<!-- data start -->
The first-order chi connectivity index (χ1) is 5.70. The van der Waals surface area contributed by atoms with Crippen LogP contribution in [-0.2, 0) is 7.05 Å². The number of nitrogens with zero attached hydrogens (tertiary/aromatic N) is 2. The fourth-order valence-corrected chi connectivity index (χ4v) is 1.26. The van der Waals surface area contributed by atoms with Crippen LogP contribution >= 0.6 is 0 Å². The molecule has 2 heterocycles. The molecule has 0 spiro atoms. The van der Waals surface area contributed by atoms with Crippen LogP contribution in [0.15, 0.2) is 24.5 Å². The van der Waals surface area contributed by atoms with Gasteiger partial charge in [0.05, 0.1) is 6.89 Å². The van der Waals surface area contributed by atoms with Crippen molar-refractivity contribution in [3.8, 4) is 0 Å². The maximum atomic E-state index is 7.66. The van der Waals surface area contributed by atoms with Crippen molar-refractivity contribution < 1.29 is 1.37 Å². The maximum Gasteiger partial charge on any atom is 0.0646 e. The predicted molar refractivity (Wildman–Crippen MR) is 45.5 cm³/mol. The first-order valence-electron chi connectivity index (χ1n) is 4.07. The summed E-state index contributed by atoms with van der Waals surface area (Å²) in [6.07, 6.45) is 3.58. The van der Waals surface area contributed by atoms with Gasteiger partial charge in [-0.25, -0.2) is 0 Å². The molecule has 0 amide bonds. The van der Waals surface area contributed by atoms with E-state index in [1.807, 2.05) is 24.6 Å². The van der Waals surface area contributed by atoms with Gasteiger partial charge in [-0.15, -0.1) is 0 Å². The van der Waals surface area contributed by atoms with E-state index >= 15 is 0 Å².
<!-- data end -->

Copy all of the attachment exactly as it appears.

The first-order chi connectivity index (χ1) is 5.70. The van der Waals surface area contributed by atoms with Crippen LogP contribution in [-0.2, 0) is 7.05 Å². The number of nitrogens with zero attached hydrogens (tertiary/aromatic N) is 2. The fourth-order valence-corrected chi connectivity index (χ4v) is 1.26. The van der Waals surface area contributed by atoms with Crippen LogP contribution >= 0.6 is 0 Å². The molecule has 2 heterocycles. The molecule has 0 spiro atoms. The van der Waals surface area contributed by atoms with Crippen LogP contribution in [0.15, 0.2) is 24.5 Å². The van der Waals surface area contributed by atoms with Gasteiger partial charge in [0.05, 0.1) is 6.89 Å². The van der Waals surface area contributed by atoms with Crippen molar-refractivity contribution in [3.8, 4) is 0 Å². The maximum atomic E-state index is 7.66. The van der Waals surface area contributed by atoms with Crippen molar-refractivity contribution < 1.29 is 1.37 Å². The maximum Gasteiger partial charge on any atom is 0.0646 e. The predicted molar refractivity (Wildman–Crippen MR) is 45.5 cm³/mol. The first-order valence-electron chi connectivity index (χ1n) is 4.07. The summed E-state index contributed by atoms with van der Waals surface area (Å²) in [6.07, 6.45) is 3.58. The van der Waals surface area contributed by atoms with Gasteiger partial charge in [-0.25, -0.2) is 0 Å². The molecule has 0 amide bonds. The van der Waals surface area contributed by atoms with E-state index in [1.807, 2.05) is 24.6 Å². The van der Waals surface area contributed by atoms with Gasteiger partial charge in [-0.15, -0.1) is 0 Å². The van der Waals surface area contributed by atoms with E-state index >= 15 is 0 Å².